What is the science behind how we experience architecture?
There are many ways in which to read Welcome to Your World: How the Built Environment Shapes Our Lives. The least charitable is to take Goldhagen as a bit of a scold. After all, in the opening pages of this long and thorough treatise, she tells us that the problem with how we understand architecture “is an information deficit. If people understand just how much design matters, they’d care.” But we can also read her admonishments as representative of her ambitions here: Goldhagen believes that she is coming to us with news of recent scientific discoveries that will change the way we think about and experience buildings. “As you read what follows, what you know and how you think about your world will shift,” she writes. “It will become a different place than it was before you opened to this page.”
But perhaps the most striking thing about this book is that for all of Goldhagen’s reliance on science, and for all the care with which she has studied the findings of cognitive psychology and social science, the conclusions she reaches are not different from those reached by others who have struggled to figure out why some buildings and cities please us and others do not. There is a long list of critics and writers who have inquired into the phenomenon of architecture and how it affects us: for example, Steen Eiler Rasmussen, whose Experiencing Architecture was published in the late 1950s and has been followed by (among others) Witold -Rybczynski’s How Architecture Works and Alain de Botton’s The Architecture of Happiness, as well as my own Why Architecture Matters.
Goldhagen uses science to back up her conclusions, but that hasn’t brought her to a place that is noticeably different from the views of her predecessors. I don’t think she has advanced “a radically new paradigm of the built environment’s role in human life,” as the publicity material for this book claims. The spaces and places she admires are pretty much the same ones that other critics and historians have admired; the places she finds toxic are pretty much the same ones that others have found toxic as well.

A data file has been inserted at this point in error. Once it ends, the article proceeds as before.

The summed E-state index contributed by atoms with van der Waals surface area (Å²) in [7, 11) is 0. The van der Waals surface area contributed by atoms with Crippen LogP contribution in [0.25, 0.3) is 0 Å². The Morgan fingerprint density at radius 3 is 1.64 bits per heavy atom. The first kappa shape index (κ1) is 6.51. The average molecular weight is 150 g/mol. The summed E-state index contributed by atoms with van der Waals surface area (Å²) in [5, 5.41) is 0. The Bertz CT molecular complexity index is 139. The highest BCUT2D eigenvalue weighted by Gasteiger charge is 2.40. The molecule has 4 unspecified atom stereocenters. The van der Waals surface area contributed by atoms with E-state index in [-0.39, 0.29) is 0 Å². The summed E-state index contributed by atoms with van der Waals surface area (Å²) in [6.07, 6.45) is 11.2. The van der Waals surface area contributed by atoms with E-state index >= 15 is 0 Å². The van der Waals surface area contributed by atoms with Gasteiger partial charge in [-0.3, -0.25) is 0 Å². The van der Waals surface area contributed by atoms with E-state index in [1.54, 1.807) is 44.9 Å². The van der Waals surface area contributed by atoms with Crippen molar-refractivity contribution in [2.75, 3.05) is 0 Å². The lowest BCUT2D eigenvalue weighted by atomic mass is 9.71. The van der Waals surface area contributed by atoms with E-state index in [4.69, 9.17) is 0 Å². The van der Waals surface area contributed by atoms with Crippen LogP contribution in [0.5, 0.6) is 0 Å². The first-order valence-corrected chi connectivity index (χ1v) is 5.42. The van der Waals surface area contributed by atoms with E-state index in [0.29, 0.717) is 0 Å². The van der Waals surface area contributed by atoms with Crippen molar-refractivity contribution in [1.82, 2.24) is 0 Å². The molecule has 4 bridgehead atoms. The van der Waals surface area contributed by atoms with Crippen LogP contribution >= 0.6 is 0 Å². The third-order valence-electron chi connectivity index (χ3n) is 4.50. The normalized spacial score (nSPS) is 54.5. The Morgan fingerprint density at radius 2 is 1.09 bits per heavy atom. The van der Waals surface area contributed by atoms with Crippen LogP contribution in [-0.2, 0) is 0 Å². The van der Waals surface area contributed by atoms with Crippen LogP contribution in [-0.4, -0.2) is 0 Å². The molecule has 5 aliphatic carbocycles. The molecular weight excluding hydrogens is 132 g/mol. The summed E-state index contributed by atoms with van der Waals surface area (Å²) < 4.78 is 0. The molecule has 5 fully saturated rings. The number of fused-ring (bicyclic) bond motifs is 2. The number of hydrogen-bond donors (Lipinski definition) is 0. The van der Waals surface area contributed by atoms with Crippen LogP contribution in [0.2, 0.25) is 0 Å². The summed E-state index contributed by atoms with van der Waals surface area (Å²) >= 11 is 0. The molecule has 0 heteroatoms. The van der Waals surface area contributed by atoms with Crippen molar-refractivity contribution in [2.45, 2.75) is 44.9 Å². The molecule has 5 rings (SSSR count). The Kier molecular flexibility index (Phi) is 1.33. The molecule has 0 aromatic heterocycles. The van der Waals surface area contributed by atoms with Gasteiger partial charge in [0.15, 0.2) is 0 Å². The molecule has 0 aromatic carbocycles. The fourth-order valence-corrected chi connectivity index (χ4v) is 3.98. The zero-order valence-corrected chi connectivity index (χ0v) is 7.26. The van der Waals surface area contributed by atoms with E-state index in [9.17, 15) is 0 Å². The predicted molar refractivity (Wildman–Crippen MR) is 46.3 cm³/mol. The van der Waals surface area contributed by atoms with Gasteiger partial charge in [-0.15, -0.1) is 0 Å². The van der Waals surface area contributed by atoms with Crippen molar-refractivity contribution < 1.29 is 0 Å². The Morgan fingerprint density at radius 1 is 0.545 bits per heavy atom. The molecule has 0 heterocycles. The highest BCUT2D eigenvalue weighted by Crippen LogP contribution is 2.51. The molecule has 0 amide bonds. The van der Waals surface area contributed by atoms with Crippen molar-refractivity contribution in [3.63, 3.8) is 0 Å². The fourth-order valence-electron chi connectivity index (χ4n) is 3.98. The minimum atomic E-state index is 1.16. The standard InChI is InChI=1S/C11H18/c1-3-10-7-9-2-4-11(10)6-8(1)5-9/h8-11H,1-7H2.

We shouldn’t really be surprised by this. After all, the Greeks figured out plenty without cognitive psychology, and Irving Biederman didn’t invent the golden ratio. We’ve always had an innate sense of what gives us pleasure and what doesn’t. With Goldhagen’s book, we know more about why this is, and she has made an important contribution in trying to integrate this knowledge into a sophisticated architectural sensibility.
But what science hasn’t answered—and possibly can’t—is why we still don’t all agree on what we like, if we hold in common the desire to build and live in comfortable structures. Some people find sharp angles exciting and energizing, not hostile and off-putting. All of us have had different experiences with architecture and carry different memories: Surely the house and the street where you grew up has shaped you as much as anything instinctive to human psychology. Nature counts for a lot, but so does nurture. And for all that we respond to in works of architecture, there is also such a thing as learned knowledge, which also influences how you experience buildings. Your high-school history teacher was right: Whether it’s the Chartres Cathedral or -Fallingwater or the Pyramids, when you know the backstory to these buildings, the experience of being there is enriched—it is not simply a matter of innate response.
And, finally, there is something else about architecture—or about any art—that science has not, thus far, helped us to understand. You can dissect Louis Kahn or Le Corbusier or Frank Lloyd Wright to the end of time, and Sarah Goldhagen does as well as anyone in explaining their excellence, and in separating the good from the bad. But there is something else, something that we cannot explain, that causes one building to be merely good and another to be awe-inspiring. What makes the Parthenon or the Salk Institute or the Amiens Cathedral or Wright’s Unity Temple a masterpiece? Why is it that elements put together in one way make a building good, and put together in a slightly different way make it magic? One thing that science hasn’t revealed yet is what creates the sublime.